Not ideal circumstances, so I'm sorry, but I still got completely enveloped in our conversation and I'm certainly glad that I was able to have it and now bring it to you.
So here's some of what Hahn told me. I had started by asking if a widely-seen, broad release feature film version of Frankenweenie, which adapts a little-seen short film that Disney just didn't know how to handle back in the 80s, indicates a change in the organisation.
Yes, a little bit, but it's also more a change in Tim Burton and who he is as a filmmaker. When he made the original Frankenweenie, he was just out of school. He got an opportunity to make something but the studio didn't want to give him lots of money so they gave him enough to get it done. When it was done, they didn't know how to release it or what to do at all. So, yes, times have changed. I think Disney has probably expanded its view of filmmaking but the single most important thing is Tim. He's gone from being this young animator at Disney to this world class artist and filmmaker. I think to trust him with a movie like Frankenweenie now is a no-brainer.
I brought the idea of making the feature to Tim. I've known him for thirty years and we're friends and I was looking through a Disney catalogue saw Frankenweenie and thought "This has got to be a great story for expansion." Because it's the Frankenstein story, there's more there.
I took it to Tim when he was working on Charlie and the Chocolate Factory in London and pitched it to him. He immediately said that he thought there was more there. It didn't take much of anything for him to jump onto it so we got to work pulling together the team. If anything, I just held up a mirror and said "Look Tim, you have this great story."
The decisions to shoot in black and white and use stop motion came from Tim later. At first, we were open to anything. We were open to doing a CG movie, we were open to doing a hand drawn movie, because it's really up to the director to figure out which style fits. Tim has always been a fan of stop motion and felt that it's an important art form to keep alive so it wasn't surprising he came up with that. The challenge was black and white but the studio, to its credit, asked a lot of questions but got behind it. They ultimately decided that if we're going to do this homage to old monster movies of course it should be in black and white.
We think about the film playing to kids. We all have kids, Tim has a couple who came and visited the set. I think it's a personal decision on the part of parents and it's totally legitimate for parents to say "My kid's too young for this." There's a level of intensity, a line we won't cross. We weren't afraid of making the audience jump a couple of times, though – it's a monster movie. You've got to balance the thrills.
The film was responsibly budgeted just because that was part of getting it green lit and made. It's the case with any movie these days. The industry and the economy are so tight you've really go to perform financially, based on what the movie's budget is. This wasn't a movie that would have Robert Downey Jr. in the title role, it was a very intimate story about a boy and his dog so we planned and budgeted accordingly. It was very economical and in the end profitable for the studio because we're able to do it not for hundreds of millions but for tens of millions. Disney is an aggressive studio when it comes to financial management. That's the cost of doing business with Disney, but the return is that they go out and market these movies and do a great job with them.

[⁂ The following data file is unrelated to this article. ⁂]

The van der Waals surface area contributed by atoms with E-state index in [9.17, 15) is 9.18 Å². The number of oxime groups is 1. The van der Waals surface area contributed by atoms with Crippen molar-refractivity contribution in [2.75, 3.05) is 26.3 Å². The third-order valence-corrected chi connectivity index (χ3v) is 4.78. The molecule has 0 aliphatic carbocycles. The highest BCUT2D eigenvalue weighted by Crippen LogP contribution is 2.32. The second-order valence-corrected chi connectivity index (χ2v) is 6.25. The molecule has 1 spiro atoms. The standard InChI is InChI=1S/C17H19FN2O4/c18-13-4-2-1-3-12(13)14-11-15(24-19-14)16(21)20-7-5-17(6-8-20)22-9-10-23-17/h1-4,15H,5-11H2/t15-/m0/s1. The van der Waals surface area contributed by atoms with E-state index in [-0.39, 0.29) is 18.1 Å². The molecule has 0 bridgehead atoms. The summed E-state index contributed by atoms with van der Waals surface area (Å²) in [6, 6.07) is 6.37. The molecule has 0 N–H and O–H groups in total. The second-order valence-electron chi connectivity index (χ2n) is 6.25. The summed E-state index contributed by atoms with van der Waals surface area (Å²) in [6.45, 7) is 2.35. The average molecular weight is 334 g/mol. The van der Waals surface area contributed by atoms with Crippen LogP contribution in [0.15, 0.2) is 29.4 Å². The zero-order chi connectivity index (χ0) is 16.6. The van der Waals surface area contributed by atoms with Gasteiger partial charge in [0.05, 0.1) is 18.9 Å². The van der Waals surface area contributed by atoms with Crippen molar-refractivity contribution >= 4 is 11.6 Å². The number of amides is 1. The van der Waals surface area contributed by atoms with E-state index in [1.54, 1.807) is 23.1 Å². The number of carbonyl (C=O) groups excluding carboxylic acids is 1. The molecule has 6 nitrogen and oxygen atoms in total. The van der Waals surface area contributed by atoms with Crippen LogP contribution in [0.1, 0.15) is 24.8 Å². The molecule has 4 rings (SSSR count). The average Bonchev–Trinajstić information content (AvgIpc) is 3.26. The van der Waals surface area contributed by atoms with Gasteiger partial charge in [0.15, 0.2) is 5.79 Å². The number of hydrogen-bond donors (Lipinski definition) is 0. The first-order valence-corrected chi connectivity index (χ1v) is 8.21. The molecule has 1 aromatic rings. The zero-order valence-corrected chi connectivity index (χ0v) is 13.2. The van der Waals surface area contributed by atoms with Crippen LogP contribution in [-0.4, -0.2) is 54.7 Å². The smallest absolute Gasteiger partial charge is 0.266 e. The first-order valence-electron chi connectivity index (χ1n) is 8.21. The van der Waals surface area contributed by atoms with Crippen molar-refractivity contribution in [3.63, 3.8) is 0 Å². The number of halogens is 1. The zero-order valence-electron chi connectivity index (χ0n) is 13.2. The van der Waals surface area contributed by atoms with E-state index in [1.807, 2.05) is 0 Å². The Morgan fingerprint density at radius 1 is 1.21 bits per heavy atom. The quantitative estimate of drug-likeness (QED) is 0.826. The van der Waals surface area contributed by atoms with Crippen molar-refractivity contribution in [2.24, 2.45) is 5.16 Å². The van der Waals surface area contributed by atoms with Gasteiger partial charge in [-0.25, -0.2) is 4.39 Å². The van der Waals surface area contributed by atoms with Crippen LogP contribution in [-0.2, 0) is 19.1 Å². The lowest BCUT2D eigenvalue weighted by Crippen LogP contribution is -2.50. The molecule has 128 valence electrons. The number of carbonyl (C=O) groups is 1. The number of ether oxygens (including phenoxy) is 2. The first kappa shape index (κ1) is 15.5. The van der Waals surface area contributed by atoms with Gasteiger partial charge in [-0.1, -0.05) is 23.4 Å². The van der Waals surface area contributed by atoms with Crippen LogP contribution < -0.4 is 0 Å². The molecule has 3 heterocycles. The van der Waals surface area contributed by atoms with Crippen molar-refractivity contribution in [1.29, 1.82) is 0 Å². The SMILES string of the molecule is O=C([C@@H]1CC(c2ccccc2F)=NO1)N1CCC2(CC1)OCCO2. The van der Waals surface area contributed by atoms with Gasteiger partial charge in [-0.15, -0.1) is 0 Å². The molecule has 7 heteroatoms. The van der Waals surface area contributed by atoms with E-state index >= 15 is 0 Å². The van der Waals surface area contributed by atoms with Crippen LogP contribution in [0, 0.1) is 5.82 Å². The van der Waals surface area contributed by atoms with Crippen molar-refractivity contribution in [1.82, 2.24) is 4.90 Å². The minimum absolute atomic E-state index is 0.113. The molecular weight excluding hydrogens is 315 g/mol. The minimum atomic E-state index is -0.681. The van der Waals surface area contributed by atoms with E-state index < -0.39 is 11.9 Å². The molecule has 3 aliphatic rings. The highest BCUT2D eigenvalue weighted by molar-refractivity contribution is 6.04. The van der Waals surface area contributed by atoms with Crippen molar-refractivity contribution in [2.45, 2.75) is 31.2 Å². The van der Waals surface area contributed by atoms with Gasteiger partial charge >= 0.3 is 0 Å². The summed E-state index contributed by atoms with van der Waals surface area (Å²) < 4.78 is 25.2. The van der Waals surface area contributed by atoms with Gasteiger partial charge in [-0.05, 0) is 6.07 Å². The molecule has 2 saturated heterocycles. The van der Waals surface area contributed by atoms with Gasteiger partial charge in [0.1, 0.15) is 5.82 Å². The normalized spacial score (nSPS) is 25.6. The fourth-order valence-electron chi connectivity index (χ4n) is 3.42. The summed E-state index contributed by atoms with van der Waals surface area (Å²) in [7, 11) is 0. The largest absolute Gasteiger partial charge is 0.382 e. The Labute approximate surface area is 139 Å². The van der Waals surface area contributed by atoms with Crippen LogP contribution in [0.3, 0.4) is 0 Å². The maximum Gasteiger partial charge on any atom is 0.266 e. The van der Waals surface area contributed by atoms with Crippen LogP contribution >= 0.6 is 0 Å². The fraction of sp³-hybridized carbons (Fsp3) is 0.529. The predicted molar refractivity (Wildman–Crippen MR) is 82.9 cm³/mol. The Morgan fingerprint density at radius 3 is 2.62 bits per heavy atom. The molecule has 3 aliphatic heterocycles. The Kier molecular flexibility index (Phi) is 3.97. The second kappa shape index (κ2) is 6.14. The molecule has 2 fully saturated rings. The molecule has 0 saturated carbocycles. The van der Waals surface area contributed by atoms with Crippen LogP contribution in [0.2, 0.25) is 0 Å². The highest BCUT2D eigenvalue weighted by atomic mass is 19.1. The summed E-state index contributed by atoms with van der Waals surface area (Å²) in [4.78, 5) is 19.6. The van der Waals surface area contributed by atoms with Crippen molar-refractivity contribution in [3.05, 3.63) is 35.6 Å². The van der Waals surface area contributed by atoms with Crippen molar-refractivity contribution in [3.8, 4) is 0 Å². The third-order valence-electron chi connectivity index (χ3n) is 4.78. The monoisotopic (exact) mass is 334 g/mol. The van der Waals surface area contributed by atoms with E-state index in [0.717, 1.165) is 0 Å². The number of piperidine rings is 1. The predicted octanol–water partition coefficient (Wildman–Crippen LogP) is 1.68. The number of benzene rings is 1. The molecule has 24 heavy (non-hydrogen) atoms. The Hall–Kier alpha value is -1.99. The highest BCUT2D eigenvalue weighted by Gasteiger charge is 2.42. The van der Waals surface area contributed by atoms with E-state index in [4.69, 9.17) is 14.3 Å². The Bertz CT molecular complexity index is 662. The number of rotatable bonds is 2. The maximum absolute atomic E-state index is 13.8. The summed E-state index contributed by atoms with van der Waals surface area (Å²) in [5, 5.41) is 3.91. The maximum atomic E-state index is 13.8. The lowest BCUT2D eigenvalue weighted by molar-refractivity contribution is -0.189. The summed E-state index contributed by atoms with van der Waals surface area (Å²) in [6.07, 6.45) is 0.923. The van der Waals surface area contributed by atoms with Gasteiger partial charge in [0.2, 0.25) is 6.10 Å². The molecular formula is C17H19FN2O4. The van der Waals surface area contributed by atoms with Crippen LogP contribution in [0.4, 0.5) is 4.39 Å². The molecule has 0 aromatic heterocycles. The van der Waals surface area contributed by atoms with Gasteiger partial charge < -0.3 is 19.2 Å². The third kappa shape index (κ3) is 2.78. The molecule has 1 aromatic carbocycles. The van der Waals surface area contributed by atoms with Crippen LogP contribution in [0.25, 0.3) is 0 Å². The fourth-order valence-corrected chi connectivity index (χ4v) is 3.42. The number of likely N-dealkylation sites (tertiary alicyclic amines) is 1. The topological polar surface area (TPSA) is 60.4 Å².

And it's the same in animation as with any film – there are time pressures. We had a very tight schedule and we actually had trouble finding animators at first because Aardman were making their pirate movie at the same time. So we had to find animators and train them and this really put a lot of pressure on the crew.
My resume is varied because I get bored easily. I like the variety and that's why Frankenweenie was a good fit for me, a stop motion movie, which is something I hadn't done before. Now I'm working on Maleficent right now, the Angelina Jolie movie. I think variety is interesting but it's also a chance for me to grow, to work with different collaborators and have different experiences as an artist. I don't need to do the same movie over and over again.
I don't think I've ever talked about this before, but I actually pitched Maleficent to Tim on the same day I pitched Frankenweenie. He really warmed to both projects but a scheduling conflict meant he couldn't do Maleficent, but Robert Stromberg did the production design on Tim's Alice in Wonderland, is a brilliant designer, and Tim was a real fan. Tim felt like if anybody deserved the break it would be Robert, for his design work, and his success on Avatar. Tim would have done a great job but I think Robert has delivered something unique.
I don't know anything about what Gary K. Wolf has been saying about Roger Rabbit. I haven't read any of the rumours recently. I obviously know Gary, though I probably haven't seen him in 20 years. I honestly haven't read anything, though, so it's hard to comment.
At this point, I explained Wolf's particular comments on a new Roger Rabbit and Mickey Mouse picture called The Stooge. Hahn then went on:
Oh… I don't know anything about that at all. It's the 25th anniversary of Roger which is incredible, so I just think there's a lot of excitement and chatter bubbling up because of that. We've got a retrospective coming up in April at the Academy with Robert Zemeckis and the film is coming out on Blu-ray.
And indeed it is.